Telling the girls to stay behind, Joel drops down into an area crawling with both types of enemy. He's got several tools at his disposal here: a pistol with seven bullets, plus a revolver with two that he just found; a shiv, made from scissors, that he can used to quickly finish off enemies he grabs from behind; bottles and bricks found lying around the environment, which he can throw to distract the sound- and movement-sensitive monsters; and his fists, a last resort that will usually get him killed.
Holding down R2 enters into a slow-motion "listen mode" where Joel holds his breath and listens hard, allowing you to see enemies' locations and position through walls. It doesn't make a ton of sense, but it's a welcome ability, since sneaking up on these fuckers is hard enough as it is. If you grab a Runner from behind, you can shiv it quickly or strangle it. If you fail at a stealthy approach, you can punch them to death, but if there's more than one around you'll quickly be overwhelmed.
Clickers are a different story; approaching them head-on (or allowing them to shamble up to you from the front) means instant death. Literally, there's no way to get out of it. They just kill you. You have to shoot them or sneak up on them, and even then you can't strangle them; the only option is the shiv. To top it off, you don't have unlimited shivs—far from it, in fact. You'll be constantly scavenging around the environment for scissors and other blades to use as make-shifts knives.
This is where the resources come in. You'll find materials everywhere that range from blades, bindings and rags to alcohol, explosives and sugar. These can be crafted into a variety of objects, like molotov cocktails and first aid kits. If you find a melee weapon like a two-by-four or a pipe, you can even duct tape a pair of scissors to the end, though either way you'll only get a few hits out of the weapon before it breaks.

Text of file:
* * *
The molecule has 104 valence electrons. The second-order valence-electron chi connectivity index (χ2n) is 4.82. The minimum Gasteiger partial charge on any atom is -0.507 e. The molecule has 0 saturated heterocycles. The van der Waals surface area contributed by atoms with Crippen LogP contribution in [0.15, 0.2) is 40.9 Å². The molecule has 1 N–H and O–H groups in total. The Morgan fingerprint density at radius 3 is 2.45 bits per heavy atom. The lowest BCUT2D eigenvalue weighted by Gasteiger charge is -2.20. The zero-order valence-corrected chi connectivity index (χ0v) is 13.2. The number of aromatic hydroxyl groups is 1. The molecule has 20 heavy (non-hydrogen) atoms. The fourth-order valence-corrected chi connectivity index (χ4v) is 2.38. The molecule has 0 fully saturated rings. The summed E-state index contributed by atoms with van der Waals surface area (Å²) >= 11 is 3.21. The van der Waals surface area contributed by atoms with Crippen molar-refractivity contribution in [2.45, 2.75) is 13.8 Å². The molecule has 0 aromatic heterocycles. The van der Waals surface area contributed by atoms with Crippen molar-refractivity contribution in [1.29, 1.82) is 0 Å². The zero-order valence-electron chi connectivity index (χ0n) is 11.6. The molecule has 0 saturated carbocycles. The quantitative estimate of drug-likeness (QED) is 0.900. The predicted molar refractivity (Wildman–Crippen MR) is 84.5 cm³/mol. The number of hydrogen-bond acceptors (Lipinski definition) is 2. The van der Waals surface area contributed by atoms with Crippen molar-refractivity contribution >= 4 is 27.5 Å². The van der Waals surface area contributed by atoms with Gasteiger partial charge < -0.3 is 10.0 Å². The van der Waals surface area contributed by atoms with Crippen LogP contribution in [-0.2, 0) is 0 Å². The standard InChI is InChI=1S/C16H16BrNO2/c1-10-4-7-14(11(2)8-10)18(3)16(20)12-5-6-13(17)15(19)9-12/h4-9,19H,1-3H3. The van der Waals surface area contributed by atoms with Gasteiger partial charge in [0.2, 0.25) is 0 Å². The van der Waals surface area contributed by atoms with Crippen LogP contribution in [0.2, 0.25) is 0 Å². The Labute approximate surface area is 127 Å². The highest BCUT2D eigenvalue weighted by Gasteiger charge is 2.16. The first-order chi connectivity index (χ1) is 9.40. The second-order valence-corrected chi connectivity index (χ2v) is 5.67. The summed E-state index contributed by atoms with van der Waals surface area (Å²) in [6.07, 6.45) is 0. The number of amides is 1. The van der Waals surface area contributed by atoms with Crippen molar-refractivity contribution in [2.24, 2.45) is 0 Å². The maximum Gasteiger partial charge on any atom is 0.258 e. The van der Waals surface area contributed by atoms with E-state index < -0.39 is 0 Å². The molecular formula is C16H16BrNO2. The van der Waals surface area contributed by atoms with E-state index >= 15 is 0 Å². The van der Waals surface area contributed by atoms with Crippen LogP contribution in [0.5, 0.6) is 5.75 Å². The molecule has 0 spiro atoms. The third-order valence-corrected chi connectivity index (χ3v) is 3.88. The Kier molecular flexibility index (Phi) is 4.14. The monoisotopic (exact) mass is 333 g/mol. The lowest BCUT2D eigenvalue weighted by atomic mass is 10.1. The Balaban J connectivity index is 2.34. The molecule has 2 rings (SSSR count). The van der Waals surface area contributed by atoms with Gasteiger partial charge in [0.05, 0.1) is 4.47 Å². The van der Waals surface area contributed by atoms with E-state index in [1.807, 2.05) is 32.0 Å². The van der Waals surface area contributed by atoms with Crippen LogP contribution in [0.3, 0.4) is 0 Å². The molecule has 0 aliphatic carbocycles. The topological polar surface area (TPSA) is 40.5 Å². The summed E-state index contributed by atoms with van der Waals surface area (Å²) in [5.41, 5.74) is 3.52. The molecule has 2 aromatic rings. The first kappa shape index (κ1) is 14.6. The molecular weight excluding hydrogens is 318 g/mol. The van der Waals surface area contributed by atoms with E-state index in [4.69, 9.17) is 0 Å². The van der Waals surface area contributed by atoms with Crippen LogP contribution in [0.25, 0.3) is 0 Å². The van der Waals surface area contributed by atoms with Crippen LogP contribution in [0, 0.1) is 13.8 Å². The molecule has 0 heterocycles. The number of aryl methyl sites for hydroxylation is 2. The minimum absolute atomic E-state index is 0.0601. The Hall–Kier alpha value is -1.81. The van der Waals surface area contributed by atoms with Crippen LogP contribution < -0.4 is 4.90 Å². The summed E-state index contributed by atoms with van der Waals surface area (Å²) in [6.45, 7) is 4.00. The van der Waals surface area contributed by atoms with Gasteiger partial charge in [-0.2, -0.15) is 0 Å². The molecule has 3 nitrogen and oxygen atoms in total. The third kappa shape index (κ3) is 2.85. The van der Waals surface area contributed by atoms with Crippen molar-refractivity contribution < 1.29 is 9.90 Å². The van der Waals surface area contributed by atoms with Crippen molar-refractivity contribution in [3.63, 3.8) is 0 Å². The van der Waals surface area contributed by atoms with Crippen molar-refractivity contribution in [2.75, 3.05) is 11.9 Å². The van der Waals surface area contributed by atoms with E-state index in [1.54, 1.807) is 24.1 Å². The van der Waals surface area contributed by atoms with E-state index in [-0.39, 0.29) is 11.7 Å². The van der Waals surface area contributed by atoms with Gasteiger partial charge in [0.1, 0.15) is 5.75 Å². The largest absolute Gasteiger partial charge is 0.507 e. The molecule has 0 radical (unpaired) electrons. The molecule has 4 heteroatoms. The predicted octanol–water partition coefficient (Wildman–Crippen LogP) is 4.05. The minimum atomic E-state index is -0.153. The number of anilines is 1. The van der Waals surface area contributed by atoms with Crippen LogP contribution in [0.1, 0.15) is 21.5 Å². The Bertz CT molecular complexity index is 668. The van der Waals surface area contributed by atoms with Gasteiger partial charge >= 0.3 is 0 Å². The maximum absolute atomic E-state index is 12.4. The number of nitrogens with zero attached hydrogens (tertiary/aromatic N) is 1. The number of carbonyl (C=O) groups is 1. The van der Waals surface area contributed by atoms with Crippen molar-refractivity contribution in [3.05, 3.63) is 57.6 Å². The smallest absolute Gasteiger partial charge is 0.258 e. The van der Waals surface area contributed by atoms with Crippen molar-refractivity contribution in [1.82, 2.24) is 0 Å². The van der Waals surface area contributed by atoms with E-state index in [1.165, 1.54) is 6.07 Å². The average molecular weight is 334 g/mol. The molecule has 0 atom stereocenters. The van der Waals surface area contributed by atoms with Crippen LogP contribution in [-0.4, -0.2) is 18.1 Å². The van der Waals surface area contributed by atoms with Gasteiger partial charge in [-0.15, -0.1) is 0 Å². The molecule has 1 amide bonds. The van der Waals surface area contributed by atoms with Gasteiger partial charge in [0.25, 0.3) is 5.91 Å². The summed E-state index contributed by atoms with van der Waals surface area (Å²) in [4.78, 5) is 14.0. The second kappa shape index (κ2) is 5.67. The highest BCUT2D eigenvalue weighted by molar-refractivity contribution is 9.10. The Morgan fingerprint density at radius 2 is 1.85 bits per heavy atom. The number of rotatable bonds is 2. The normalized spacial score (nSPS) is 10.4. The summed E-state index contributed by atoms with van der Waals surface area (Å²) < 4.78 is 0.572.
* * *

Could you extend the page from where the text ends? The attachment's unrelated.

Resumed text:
What creates tension is the fact that resources aren't just scarce—they're also important. I would have been hard-pressed to make it through the demo's final section, an underground area filled with Runners and Clickers with only small barriers for you to hide behind, if I hadn't been scrounging around for blades and other materials the whole time I'd been playing.
Getting through this encounter went something like this: wait for the first Clicker to pass by, then walk slowly—painfully slowly, or it'll see you—up behind it and use your shiv. That leaves two uses left before it breaks. Use "listen mode" to find the next nearest monster and sneak up behind it, too. It's a Runner, so you can strangle it without using a shiv. There are about a half-dozen more enemies, including both types, so you pick up a bottle and throw it in a corner. That attracts several of them, and you throw a molotov cocktail in their midst. Tess opens fire to pick them off while they're distracted and weak, though she's a terrible shot. You pick up the slack with your own pistol, then switch to the shotgun you just found on the ground (with only two rounds, damn it) and blast the final Clicker, now charging toward you, directly in the chest. It crumples to the ground and you emerge onto the street.
It's tense, it's scary, and it's difficult. But who's averse to a little challenge? It took a fair bit of trial and error for me to get through these encounters, though for now I'll chalk that up to my inexperience with the game's language and mechanics. Now that I know how it plays, though, I can't wait to see more of the city—including what other horrors it has to throw my way.